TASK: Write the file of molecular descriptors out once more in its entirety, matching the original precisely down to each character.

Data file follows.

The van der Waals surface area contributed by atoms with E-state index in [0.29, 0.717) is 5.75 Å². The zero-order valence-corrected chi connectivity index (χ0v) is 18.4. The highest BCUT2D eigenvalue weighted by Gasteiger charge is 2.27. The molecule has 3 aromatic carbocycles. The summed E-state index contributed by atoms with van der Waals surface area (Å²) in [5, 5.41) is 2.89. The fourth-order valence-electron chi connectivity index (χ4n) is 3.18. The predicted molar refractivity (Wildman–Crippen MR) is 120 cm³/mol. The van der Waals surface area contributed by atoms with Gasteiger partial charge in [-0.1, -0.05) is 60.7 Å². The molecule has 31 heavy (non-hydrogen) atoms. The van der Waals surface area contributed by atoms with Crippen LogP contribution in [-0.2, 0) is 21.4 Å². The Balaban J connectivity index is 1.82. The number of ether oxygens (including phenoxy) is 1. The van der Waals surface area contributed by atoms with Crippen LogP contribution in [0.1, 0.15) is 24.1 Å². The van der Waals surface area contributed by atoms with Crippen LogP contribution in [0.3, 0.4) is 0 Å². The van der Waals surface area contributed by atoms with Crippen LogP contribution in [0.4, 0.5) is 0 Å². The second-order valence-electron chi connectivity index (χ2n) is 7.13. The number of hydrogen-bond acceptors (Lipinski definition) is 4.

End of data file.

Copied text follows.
The van der Waals surface area contributed by atoms with E-state index in [0.29, 0.717) is 5.75 Å². The zero-order valence-corrected chi connectivity index (χ0v) is 18.4. The highest BCUT2D eigenvalue weighted by Gasteiger charge is 2.27. The molecule has 3 aromatic carbocycles. The summed E-state index contributed by atoms with van der Waals surface area (Å²) in [5, 5.41) is 2.89. The fourth-order valence-electron chi connectivity index (χ4n) is 3.18. The predicted molar refractivity (Wildman–Crippen MR) is 120 cm³/mol. The van der Waals surface area contributed by atoms with Gasteiger partial charge in [-0.1, -0.05) is 60.7 Å². The molecule has 31 heavy (non-hydrogen) atoms. The van der Waals surface area contributed by atoms with Crippen LogP contribution in [-0.2, 0) is 21.4 Å². The Balaban J connectivity index is 1.82. The number of ether oxygens (including phenoxy) is 1. The van der Waals surface area contributed by atoms with Crippen LogP contribution in [0.1, 0.15) is 24.1 Å². The van der Waals surface area contributed by atoms with Crippen LogP contribution in [0.3, 0.4) is 0 Å². The van der Waals surface area contributed by atoms with Crippen LogP contribution in [0.4, 0.5) is 0 Å². The second-order valence-electron chi connectivity index (χ2n) is 7.13. The number of hydrogen-bond acceptors (Lipinski definition) is 4.